The groundwater pollution in the country is caused by the mercury being released into the air and caught by raindrops. Run-off from various factories, mining operations and smelters in the country also contaminates the groundwater. The unfortunate thing about this situation is the fact that the groundwater is being used by a lot of farmers for their irrigation system; thus, contaminating the crops as well that are being sold to the general public. Fertilizers in the country are not safe either. Testing done by many researchers and scientists revealed that fertilizers in China are found to contain large amount of heavy metals such as cadmium.
This is particularly alarming since a lot of Chinese citizens have tested positive lead, cadmium and other heavy metals in their blood (Zamiska & Spencer, 2007). In this regard, China has finally sounded the warning for the health problems and concerns its citizens are suffering from. In addition, the improper disposal of waste from these factories and from the general public is causing water pollution. There is an apparent shortage of water supply in cities like Shanghai and Beijing. Even the supply from huge water sources such as the Yellow and Yangtze Rivers are running low due to the alteration of the economy to generating electricity. Deforestation is also affecting the quality of the water and its supply. In 2007 alone, 2 million people were affected by the shutting down of the Lake Taihu due to its accumulation of algae that caused the water to be foul-smelling. Moreover, other lakes are being infested with algae that are not good for human consumption. The worst part of the water pollution in the country is the failure of chemical factories to meet the standards set by the government for waste disposal.
On the other hand, another issue that has to be tackled and talked about is the environmental condition of China’s neighboring country- Japan. This land of the rising sun has a direct relationship with China, economically speaking. Back in the day, Japan is the leading source of global products. But eventually, everything has been transferred to China. Hence, the environmental burdens that used to be carried by the Japanese have declined significantly as China take over the production of various goods that used to be Japan’s business. However, it can be seen that Japan is not that far off from China when it comes to environmental pollution.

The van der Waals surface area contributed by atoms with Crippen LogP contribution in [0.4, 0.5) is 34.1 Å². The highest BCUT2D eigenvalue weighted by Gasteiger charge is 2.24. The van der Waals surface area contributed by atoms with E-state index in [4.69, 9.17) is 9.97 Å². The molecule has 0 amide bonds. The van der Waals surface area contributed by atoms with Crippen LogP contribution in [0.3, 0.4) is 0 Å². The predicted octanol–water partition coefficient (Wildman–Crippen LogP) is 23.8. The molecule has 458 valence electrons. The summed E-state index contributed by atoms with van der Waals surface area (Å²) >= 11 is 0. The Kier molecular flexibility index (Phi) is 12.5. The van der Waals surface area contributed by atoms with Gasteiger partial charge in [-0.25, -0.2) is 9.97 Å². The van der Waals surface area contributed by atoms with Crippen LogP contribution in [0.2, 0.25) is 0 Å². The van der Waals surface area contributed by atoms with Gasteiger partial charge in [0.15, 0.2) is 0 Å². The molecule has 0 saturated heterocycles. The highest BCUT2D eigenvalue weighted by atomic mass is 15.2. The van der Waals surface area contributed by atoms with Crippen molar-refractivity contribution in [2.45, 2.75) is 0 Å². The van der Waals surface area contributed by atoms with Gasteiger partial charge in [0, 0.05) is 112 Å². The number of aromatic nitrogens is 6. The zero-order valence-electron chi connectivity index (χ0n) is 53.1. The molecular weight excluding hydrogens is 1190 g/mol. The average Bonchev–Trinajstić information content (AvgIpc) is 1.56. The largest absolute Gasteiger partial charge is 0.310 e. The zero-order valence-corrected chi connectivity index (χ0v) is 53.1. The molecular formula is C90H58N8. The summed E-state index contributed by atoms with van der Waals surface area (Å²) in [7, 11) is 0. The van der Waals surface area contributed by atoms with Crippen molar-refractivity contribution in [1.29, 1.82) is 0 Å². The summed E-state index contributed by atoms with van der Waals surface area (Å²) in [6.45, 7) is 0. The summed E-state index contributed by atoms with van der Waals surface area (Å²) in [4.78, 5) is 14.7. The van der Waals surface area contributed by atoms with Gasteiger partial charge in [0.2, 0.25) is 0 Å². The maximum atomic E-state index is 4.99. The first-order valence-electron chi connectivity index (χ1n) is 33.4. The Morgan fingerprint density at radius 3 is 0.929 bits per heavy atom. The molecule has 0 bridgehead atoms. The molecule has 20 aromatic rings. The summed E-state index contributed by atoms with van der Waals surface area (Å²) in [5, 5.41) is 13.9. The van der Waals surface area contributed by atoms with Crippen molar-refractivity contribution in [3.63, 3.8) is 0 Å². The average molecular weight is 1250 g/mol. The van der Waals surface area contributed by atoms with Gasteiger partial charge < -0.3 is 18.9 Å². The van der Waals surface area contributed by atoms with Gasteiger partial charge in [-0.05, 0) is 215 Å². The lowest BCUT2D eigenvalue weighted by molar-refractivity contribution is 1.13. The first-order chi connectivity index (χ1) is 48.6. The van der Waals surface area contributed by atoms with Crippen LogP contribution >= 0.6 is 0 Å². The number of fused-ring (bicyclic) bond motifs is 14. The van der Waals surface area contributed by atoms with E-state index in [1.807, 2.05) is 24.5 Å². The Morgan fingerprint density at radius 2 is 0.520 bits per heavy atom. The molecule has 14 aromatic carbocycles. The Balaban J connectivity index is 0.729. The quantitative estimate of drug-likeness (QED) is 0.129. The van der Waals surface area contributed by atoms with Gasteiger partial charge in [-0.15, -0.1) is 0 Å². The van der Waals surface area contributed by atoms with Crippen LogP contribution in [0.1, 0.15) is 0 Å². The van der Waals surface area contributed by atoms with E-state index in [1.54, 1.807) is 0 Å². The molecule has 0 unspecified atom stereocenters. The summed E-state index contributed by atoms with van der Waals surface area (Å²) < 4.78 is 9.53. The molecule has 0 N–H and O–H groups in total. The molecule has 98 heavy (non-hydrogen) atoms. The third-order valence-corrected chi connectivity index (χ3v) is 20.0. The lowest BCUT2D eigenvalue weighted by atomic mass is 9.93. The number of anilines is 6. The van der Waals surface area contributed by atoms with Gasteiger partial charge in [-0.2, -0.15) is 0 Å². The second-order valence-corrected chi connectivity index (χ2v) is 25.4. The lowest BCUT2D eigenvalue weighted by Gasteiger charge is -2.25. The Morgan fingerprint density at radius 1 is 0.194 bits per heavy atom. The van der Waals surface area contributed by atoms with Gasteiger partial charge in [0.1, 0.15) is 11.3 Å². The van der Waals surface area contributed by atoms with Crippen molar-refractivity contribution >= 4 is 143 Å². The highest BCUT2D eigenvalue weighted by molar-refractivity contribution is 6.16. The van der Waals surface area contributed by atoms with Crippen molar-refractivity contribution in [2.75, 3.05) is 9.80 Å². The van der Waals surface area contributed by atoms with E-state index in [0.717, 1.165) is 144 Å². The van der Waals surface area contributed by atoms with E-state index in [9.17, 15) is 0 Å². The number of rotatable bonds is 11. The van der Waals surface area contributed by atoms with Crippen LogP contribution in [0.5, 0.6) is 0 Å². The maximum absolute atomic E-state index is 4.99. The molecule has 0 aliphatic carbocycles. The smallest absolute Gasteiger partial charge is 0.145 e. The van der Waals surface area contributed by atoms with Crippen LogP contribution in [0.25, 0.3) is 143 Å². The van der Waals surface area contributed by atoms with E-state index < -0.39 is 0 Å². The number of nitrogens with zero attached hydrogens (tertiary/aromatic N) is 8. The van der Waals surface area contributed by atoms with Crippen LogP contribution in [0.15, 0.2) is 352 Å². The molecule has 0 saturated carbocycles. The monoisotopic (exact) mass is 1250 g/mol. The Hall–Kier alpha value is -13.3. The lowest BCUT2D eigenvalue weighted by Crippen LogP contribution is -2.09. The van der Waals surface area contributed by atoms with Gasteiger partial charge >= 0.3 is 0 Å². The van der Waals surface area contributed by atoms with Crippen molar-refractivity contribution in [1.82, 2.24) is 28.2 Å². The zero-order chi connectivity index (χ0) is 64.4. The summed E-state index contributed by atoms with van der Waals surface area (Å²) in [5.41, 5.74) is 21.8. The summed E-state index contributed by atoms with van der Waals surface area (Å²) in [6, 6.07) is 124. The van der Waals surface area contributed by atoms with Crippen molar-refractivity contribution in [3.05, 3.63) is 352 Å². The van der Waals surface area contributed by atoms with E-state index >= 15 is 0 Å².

Human and economic activities in Japan also contribute to the greenhouse gas emission in a global scale. In this regard, it was stated that Japan has emitted an estimated 1,225 million tons of carbon dioxide in the environment in 1999 and it has been increasing since then. This atmospheric pollution in Japan is caused by the smoke and large amount of sulfur dioxide in the air as well as nitrogen dioxide. Water pollution in Japan is caused by improper disposal of wastes, agricultural chemicals being used and discharge of sewage. Just like in China, the soil in most part of Japan contains heavy metals such as arsenic. This is particularly harmful to the health of the people in relation to the acquisition of certain health diseases and conditions such as asthma, poisoning and bronchitis. In as far as the environmental issues are concerned in both countries; Japan and China are battling almost the same environmental issues and problems that can be rooted from its advancing economy and human activities. Japan is also experiencing acid rain due to the heavy particles in the air that is brought about by the burning of coals. Groundwater pollution is also rampant in the country. The citizens in both countries are experiencing the negative effects of the pollution. People are suffering from bouts of headaches, depression, discomfort, dizziness and to some extent, impaired development (Ministry of Environment, 2015).
With all the foregoing, it cannot be denied that China and Japan will continue to poison its environmental resources such as water, air, and land if it will not strictly implement the policies and regulations that have been put in place in order to solve its environmental problems.
Environmental Policies in Japan and China
Since the early 80’s, China has a long standing effort to battle and defeat pollution. The government has made efforts to include the environmental protection in its constitution. Elucidating, the 1982 Constitution of China, article 26 specifically obliged the government to prevent and control pollution of all its environmental resources in order to provide a safe place for the Chinese people to live in and for the promotion of the ecological system. The constitution is not limited to just the prevention and controlling pollution but rather extends to the protection of the wildlife and the conservation of natural resources. In addition, the Chinese government also enacted the following laws and policies on environmental protection (Chow, 2007):
- 1984- Water Pollution Prevention and Control Law
- 1987- Air Pollution Prevention and Control Law
- 1991- Water and Soil Conservation Law
- 1995- Solid Waste Law
- 1997- Energy Conservation Law